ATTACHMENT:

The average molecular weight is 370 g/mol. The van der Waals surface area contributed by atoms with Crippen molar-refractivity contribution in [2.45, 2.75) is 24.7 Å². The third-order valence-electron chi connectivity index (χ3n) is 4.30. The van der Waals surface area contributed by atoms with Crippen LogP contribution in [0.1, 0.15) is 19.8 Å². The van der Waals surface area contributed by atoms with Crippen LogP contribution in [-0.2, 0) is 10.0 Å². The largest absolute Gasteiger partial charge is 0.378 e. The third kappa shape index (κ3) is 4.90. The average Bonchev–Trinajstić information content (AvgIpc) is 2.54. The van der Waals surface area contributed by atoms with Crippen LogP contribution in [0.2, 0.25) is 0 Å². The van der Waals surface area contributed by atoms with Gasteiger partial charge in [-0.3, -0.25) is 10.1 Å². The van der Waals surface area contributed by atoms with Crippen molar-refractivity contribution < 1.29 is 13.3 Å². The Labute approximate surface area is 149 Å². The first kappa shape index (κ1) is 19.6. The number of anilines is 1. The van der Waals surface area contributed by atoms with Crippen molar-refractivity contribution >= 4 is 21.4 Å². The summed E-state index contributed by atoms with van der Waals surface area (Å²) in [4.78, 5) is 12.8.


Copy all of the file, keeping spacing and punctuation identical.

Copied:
The average molecular weight is 370 g/mol. The van der Waals surface area contributed by atoms with Crippen molar-refractivity contribution in [2.45, 2.75) is 24.7 Å². The third-order valence-electron chi connectivity index (χ3n) is 4.30. The van der Waals surface area contributed by atoms with Crippen LogP contribution in [0.1, 0.15) is 19.8 Å². The van der Waals surface area contributed by atoms with Crippen LogP contribution in [-0.2, 0) is 10.0 Å². The largest absolute Gasteiger partial charge is 0.378 e. The third kappa shape index (κ3) is 4.90. The average Bonchev–Trinajstić information content (AvgIpc) is 2.54. The van der Waals surface area contributed by atoms with Crippen LogP contribution in [0.2, 0.25) is 0 Å². The van der Waals surface area contributed by atoms with Gasteiger partial charge in [-0.3, -0.25) is 10.1 Å². The van der Waals surface area contributed by atoms with Crippen molar-refractivity contribution < 1.29 is 13.3 Å². The Labute approximate surface area is 149 Å². The first kappa shape index (κ1) is 19.6. The number of anilines is 1. The van der Waals surface area contributed by atoms with Crippen molar-refractivity contribution >= 4 is 21.4 Å². The summed E-state index contributed by atoms with van der Waals surface area (Å²) in [4.78, 5) is 12.8.